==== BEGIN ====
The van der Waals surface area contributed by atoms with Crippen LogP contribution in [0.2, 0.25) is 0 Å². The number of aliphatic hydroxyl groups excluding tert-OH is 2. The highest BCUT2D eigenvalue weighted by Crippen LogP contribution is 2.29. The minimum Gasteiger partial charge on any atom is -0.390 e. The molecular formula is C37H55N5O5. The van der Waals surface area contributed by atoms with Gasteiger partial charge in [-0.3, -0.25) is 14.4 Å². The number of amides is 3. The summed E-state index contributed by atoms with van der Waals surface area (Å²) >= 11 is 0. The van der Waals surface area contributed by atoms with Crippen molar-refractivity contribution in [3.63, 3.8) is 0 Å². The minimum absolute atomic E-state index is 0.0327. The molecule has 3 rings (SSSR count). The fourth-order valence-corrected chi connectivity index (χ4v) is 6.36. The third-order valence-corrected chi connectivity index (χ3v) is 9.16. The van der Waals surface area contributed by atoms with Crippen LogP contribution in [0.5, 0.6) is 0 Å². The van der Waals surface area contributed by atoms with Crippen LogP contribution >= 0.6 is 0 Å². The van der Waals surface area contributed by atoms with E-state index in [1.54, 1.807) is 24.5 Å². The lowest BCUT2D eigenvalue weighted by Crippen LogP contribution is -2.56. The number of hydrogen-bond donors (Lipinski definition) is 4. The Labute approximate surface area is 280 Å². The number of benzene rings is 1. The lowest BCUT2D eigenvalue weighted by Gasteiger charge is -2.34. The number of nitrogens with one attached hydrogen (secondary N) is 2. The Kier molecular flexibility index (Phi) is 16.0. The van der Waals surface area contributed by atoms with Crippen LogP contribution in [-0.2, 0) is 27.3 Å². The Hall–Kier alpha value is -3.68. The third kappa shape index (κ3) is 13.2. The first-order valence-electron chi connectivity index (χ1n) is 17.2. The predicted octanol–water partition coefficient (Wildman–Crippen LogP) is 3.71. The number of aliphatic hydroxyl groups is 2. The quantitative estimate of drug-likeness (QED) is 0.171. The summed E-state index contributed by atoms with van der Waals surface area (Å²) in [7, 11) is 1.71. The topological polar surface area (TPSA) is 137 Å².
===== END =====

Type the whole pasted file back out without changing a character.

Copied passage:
The van der Waals surface area contributed by atoms with Crippen LogP contribution in [0.2, 0.25) is 0 Å². The number of aliphatic hydroxyl groups excluding tert-OH is 2. The highest BCUT2D eigenvalue weighted by Crippen LogP contribution is 2.29. The minimum Gasteiger partial charge on any atom is -0.390 e. The molecular formula is C37H55N5O5. The van der Waals surface area contributed by atoms with Gasteiger partial charge in [-0.3, -0.25) is 14.4 Å². The number of amides is 3. The summed E-state index contributed by atoms with van der Waals surface area (Å²) >= 11 is 0. The van der Waals surface area contributed by atoms with Crippen molar-refractivity contribution in [3.63, 3.8) is 0 Å². The minimum absolute atomic E-state index is 0.0327. The molecule has 3 rings (SSSR count). The fourth-order valence-corrected chi connectivity index (χ4v) is 6.36. The third-order valence-corrected chi connectivity index (χ3v) is 9.16. The van der Waals surface area contributed by atoms with Crippen LogP contribution in [0.5, 0.6) is 0 Å². The van der Waals surface area contributed by atoms with Crippen LogP contribution >= 0.6 is 0 Å². The van der Waals surface area contributed by atoms with E-state index in [1.54, 1.807) is 24.5 Å². The lowest BCUT2D eigenvalue weighted by Crippen LogP contribution is -2.56. The number of hydrogen-bond donors (Lipinski definition) is 4. The Labute approximate surface area is 280 Å². The number of benzene rings is 1. The lowest BCUT2D eigenvalue weighted by Gasteiger charge is -2.34. The number of nitrogens with one attached hydrogen (secondary N) is 2. The Kier molecular flexibility index (Phi) is 16.0. The van der Waals surface area contributed by atoms with Crippen LogP contribution in [-0.2, 0) is 27.3 Å². The Hall–Kier alpha value is -3.68. The third kappa shape index (κ3) is 13.2. The first-order valence-electron chi connectivity index (χ1n) is 17.2. The predicted octanol–water partition coefficient (Wildman–Crippen LogP) is 3.71. The number of aliphatic hydroxyl groups is 2. The quantitative estimate of drug-likeness (QED) is 0.171. The summed E-state index contributed by atoms with van der Waals surface area (Å²) in [7, 11) is 1.71. The topological polar surface area (TPSA) is 137 Å².